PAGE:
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By Charles Chambers

SUVA, Fiji Islands (April 9, 1999 - Fiji Times/Pasifik Nius/Niuswire)---Fijian landowners are resisting the planned takeover on Monday of Nadi International Airport by Airports Fiji, Ltd. and plan to disrupt flights, the Fiji Times reports.

The traditional head of the landowners, Ratu Josateki Savau of Saunaka village, said the land on which the airport stood should be returned to them. If not, they are likely to force its (the airport’s) closure.

He said the 434 acres had been acquired by the Fiji Government during the Second World War to construct an airport. Now the land had been taken over by AFL for commercial purposes without any benefit to the landowners.

Ratu Josateki said the land first should be given back to them before it could be leased out to the new company.

He said that the practice was used by other Pacific countries when land was initially acquired for private use.

He said the understanding was that the land would be used only for a public purpose but over the years this had been extended (to include) for commercial gain.

He said the commercial income derived from 1979 to 1998 was $87 million (US$ 43.5 million).

"We have had enough," he said.

Title -- 2036 LAND RIGHTS: Fiji tribe plans to close Nadi airport Date -- 9 April 1999 Byline -- Charles Chambers Origin -- Pasifik Nius Source -- Fiji Times, 9/4/99 Copyright – FT Status -- Abridged

This document is for educational and research use only. Recipients should seek permission from the copyright source before reprinting. PASIFIK NIUS service is provided by the niusedita via the Journalism Program, University of the South Pacific. Please acknowledge Pasifik Nius:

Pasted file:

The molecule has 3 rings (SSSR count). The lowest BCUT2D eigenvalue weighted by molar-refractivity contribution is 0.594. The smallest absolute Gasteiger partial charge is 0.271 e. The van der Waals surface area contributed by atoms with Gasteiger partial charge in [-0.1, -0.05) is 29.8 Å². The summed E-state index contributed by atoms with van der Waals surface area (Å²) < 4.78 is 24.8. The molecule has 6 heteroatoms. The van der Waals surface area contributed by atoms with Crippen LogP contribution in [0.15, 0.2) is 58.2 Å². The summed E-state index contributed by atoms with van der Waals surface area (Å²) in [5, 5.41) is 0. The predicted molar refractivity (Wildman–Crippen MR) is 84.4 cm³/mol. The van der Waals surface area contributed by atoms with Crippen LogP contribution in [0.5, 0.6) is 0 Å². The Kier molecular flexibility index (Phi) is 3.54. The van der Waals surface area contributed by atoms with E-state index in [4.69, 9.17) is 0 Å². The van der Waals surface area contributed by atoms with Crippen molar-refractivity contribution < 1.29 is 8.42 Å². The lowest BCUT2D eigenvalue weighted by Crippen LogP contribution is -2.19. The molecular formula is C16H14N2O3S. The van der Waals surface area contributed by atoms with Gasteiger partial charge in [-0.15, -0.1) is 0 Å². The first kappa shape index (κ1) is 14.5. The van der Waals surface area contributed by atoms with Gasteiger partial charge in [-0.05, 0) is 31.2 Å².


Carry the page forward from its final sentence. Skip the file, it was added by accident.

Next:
SUVA, Fiji Islands (April 8, 1999 - PACNEWS)---Fiji’s Nadi International Airport could be the target of sabotage by militant members of the country’s Public Service Association, according to an Australian study.

The report said a recent High Court decision to refuse the Association’s application to have the planned privatization of the airport delayed or prevented has "created an air of uncertainty on the future actions of FPSA members."

The report claims the purpose of sabotage would be to delay the privatization process or to embarrass the Government and senior executives of the country’s Civil Aviation Authority.

The report was prepared by Australian consultants Stephen Curnow and Paul Algar last December.

The five-page report, Summary Risk Assessment and Security Proposals, said the sabotage could take place without the knowledge of the Association leadership.

The report, however, did not predict the precise level of threat, saying it was difficult to gauge because information received was varied and confused.

The report said Association members had undertaken acts of sabotage to force their point of view in the past, but no one was charged in connection with criminal acts against Government facilities.

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